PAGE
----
Hallermann–Streiff syndrome is a sporadic condition for which the cause is currently unknown. It is usually recognisable at birth and typically presents with congenital cataracts, often with bilateral microphthalmia. The head shape is brachycephalic, with parietal bossing, wide fontanelles, and wide sutures with Wormian bones. There is micrognathia and malar hypoplasia, a thin nose with atrophic overlying skin, hypodontia, and hypotrichosis.15 Low birth weight is common with proportionate postnatal growth retardation in the remainder. The upper airways are narrow and contribute to frequent respiratory complications early on. Early feeding problems are also common. Adult stature is short, but intelligence is usually normal.
There are a number of other closely overlapping syndromes, which should also be considered in infants with cataracts and microcephaly, as summarised in Table 1.
Martsolf syndrome is also associated with cataracts, short stature, hypogonadism, and severe mental retardation. It appears to be autosomal recessive.16 There are overlaps with Micro syndrome, and recently a homozygous missense mutation in RAB3GAP2, the non-catalytic subunit of RAB3GAP, has been reported in one family, providing a likely molecular basis for the clinical overlap.17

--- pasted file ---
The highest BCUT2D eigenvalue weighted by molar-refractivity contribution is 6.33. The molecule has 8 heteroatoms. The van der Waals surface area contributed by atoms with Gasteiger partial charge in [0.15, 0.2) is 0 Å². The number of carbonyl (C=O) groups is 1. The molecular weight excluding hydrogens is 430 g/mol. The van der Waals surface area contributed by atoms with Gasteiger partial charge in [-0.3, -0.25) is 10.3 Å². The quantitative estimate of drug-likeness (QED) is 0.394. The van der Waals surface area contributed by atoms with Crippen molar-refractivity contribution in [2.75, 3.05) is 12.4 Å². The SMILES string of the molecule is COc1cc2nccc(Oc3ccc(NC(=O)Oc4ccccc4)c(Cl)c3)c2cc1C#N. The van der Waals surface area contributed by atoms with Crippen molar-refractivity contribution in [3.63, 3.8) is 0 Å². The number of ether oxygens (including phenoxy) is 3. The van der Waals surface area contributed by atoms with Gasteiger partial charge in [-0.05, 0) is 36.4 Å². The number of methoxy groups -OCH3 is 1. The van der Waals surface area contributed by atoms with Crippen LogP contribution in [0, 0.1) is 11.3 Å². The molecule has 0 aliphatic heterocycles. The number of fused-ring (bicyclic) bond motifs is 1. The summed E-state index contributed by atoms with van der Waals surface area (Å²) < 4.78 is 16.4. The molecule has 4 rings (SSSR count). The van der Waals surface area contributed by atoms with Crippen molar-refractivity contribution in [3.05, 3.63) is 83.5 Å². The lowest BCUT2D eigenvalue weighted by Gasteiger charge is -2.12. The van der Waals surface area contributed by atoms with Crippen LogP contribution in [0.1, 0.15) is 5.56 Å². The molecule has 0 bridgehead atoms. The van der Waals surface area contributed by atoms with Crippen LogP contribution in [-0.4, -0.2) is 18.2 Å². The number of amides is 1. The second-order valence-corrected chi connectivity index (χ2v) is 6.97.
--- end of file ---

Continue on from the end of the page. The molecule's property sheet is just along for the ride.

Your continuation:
Marinesco–Sjogren syndrome is an autosomal recessive multisystem disorder characterised by cataracts, cerebellar hypoplasia, growth retardation, mild–moderate mental retardation, hypotonia, demyelinating neuropathy, seizures, hypogonadism, and skeletal abnormalities including kyphoscosiosis, contractures, and pes planus.18 In some families it results from mutations in a gene called SIL1 encoding an endoplasmic reticulum glycoprotein BAP (BIP-associated protein). Additional reported eye findings include optic atrophy, glaucoma, microphthalmia, and retinal degeneration.19
Congenital cataract–facial dysmorphism–neuropathy (CCFDN) syndrome is an autosomal recessive syndrome described to date only in Vlax Roma gypsies. It resembles Marinesco–Sjogren syndrome, but is now known to result from mutations in a different gene, CTDP1, encoding a phosphatase subunit required for the regulation of RNA polymerase II.20